I cut loose the central section of the cardboard Dirac belt trick device I talked about in my previous post. Now my arms have taken the place of the rest. If my arms and hands had enough hinges, I could do this trick without the cardboard device: Rotate a part indefinitely, while it remains connected to “earth”, with no net twisting of my arms.

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31-Jan-17

https://westy31.home.xs4all.nl/Circumsphere/ncircumsphere.htm#Coxeter

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01-Jan-17

Both modular forms and elliptic functions can be thought of as being composed of symmetrical tiles on the complex plane. Each tile has a pole and a zero, which together completely determine the complex function. Modular forms have the poles on the real axis, precisely at the rational numbers. Each tile of a modular form corresponds to exactly one rational number. Elliptic functions have the poles and zeros on a regular 2D lattice. (For pictures, check out my website https://westy31.home.xs4all.nl/Geometry/Geometry.html) Imagine the rational numbers on such a lattice, numerators and denominators being x-axis and y-axis respectively.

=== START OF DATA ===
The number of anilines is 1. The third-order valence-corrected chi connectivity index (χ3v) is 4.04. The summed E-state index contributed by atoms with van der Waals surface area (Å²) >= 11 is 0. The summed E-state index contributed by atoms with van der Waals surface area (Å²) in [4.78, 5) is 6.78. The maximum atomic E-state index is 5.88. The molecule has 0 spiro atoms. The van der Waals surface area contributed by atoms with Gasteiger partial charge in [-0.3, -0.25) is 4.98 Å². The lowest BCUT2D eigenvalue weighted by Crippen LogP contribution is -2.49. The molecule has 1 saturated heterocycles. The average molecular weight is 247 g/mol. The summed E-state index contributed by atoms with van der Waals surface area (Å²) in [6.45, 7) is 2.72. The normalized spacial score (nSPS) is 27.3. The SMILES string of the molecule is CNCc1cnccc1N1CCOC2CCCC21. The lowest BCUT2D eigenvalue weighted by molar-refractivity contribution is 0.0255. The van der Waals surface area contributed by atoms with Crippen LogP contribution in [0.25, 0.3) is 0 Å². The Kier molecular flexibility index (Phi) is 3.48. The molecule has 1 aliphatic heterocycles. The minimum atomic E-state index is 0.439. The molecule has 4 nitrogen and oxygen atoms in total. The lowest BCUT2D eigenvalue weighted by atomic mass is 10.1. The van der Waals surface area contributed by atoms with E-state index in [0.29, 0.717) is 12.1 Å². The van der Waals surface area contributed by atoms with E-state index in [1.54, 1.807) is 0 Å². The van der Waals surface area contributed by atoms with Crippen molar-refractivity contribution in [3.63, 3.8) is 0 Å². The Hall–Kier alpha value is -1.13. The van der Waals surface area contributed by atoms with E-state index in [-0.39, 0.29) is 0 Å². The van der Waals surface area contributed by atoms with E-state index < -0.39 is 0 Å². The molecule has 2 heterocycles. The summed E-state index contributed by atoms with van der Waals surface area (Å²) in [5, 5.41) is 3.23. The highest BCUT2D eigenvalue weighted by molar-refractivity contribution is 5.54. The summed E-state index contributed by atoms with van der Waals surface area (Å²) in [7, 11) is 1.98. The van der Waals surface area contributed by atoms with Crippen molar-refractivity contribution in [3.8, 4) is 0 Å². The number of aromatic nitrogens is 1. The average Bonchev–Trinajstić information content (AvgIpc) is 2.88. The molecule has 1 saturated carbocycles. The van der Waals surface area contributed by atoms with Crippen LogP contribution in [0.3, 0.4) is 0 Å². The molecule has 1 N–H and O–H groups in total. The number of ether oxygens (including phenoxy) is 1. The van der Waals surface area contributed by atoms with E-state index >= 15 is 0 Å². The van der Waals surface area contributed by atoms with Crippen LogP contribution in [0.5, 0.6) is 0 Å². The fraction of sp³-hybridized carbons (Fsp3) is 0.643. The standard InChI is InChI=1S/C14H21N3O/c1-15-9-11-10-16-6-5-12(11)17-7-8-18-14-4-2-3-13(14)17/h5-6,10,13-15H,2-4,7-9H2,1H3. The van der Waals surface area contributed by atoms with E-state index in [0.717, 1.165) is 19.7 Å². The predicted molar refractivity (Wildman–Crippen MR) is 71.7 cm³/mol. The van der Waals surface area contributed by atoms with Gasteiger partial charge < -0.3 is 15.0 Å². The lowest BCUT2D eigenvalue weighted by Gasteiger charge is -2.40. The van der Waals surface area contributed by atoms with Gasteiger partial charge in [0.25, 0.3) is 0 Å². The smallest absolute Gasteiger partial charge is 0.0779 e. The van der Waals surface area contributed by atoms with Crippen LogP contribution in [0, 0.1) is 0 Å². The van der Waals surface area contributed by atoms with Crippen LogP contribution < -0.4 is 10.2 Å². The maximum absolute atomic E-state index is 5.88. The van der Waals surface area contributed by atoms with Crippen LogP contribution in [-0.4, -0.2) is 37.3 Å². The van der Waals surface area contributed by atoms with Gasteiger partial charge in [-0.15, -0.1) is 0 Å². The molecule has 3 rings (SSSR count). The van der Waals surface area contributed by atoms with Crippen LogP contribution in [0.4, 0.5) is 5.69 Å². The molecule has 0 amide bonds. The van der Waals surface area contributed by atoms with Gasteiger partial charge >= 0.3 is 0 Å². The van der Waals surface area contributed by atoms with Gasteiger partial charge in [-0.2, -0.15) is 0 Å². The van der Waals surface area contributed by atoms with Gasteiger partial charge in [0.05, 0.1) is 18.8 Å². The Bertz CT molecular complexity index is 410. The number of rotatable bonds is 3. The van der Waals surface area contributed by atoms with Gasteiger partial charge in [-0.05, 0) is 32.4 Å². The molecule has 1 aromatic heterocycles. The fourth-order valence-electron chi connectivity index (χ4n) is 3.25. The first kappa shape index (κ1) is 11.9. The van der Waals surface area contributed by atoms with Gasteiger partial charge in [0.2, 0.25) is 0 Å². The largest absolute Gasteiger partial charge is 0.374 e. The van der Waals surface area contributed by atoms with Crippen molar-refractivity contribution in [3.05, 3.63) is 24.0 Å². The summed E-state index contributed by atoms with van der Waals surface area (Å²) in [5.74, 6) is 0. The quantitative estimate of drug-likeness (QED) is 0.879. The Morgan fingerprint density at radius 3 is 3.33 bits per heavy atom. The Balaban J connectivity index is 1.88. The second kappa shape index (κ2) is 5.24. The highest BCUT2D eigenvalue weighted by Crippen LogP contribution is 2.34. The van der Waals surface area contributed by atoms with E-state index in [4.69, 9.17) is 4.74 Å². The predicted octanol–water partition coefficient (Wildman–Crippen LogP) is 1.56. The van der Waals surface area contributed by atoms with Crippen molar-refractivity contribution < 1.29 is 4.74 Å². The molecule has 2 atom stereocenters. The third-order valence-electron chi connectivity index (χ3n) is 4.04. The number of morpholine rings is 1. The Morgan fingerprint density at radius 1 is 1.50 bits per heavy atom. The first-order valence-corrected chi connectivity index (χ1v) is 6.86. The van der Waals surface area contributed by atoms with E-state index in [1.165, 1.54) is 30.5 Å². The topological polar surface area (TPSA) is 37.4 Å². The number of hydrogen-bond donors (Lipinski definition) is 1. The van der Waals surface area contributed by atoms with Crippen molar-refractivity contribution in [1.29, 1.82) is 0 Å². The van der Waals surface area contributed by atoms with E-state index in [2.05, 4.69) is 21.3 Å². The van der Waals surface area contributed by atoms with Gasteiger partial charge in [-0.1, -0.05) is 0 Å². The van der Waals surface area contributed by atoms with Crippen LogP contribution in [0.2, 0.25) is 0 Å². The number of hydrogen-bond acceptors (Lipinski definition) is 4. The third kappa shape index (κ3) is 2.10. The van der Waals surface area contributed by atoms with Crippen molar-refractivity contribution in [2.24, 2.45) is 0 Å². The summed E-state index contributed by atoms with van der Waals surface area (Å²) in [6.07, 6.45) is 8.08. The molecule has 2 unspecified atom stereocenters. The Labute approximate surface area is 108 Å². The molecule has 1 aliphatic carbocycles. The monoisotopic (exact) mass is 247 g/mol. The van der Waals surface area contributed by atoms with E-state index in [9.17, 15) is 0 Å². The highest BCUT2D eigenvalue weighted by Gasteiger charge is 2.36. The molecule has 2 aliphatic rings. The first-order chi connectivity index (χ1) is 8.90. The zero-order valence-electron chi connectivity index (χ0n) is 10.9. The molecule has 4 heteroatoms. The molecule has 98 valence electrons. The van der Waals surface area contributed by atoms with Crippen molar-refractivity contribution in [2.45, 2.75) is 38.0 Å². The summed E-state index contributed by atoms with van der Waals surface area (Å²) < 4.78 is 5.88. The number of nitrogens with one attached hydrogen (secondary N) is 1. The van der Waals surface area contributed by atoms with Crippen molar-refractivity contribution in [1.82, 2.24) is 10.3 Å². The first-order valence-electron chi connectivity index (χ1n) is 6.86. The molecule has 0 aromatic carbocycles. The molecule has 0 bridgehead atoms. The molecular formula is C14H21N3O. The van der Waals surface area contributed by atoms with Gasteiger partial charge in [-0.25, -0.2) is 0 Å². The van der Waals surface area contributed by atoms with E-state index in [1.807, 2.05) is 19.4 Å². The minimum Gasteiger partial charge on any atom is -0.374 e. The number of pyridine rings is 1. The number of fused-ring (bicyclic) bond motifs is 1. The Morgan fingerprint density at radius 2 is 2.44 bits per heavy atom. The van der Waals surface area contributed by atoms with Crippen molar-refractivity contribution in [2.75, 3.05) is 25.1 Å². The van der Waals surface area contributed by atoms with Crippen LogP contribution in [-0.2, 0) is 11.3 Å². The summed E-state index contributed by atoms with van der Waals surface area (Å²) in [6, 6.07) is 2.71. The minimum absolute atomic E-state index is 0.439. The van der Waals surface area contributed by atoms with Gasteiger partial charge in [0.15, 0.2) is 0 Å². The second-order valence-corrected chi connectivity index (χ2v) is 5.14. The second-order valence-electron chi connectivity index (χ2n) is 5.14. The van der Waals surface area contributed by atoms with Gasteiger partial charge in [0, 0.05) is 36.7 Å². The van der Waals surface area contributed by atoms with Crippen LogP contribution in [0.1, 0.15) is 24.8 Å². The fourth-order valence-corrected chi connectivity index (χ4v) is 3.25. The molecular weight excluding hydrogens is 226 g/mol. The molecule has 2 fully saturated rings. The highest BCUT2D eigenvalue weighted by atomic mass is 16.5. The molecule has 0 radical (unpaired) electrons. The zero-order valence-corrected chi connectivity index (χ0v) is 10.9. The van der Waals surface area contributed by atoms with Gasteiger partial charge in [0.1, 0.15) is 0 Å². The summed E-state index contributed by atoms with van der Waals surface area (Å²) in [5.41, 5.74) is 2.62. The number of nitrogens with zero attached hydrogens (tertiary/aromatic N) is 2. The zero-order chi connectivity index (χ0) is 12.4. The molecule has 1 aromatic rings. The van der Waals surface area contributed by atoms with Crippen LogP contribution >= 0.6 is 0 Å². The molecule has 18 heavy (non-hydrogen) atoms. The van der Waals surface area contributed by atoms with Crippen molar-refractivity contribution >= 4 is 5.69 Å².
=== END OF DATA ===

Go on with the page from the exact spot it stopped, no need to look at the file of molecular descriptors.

(For graphical purposes, the real axis of the modular form has been mapped to a circle.)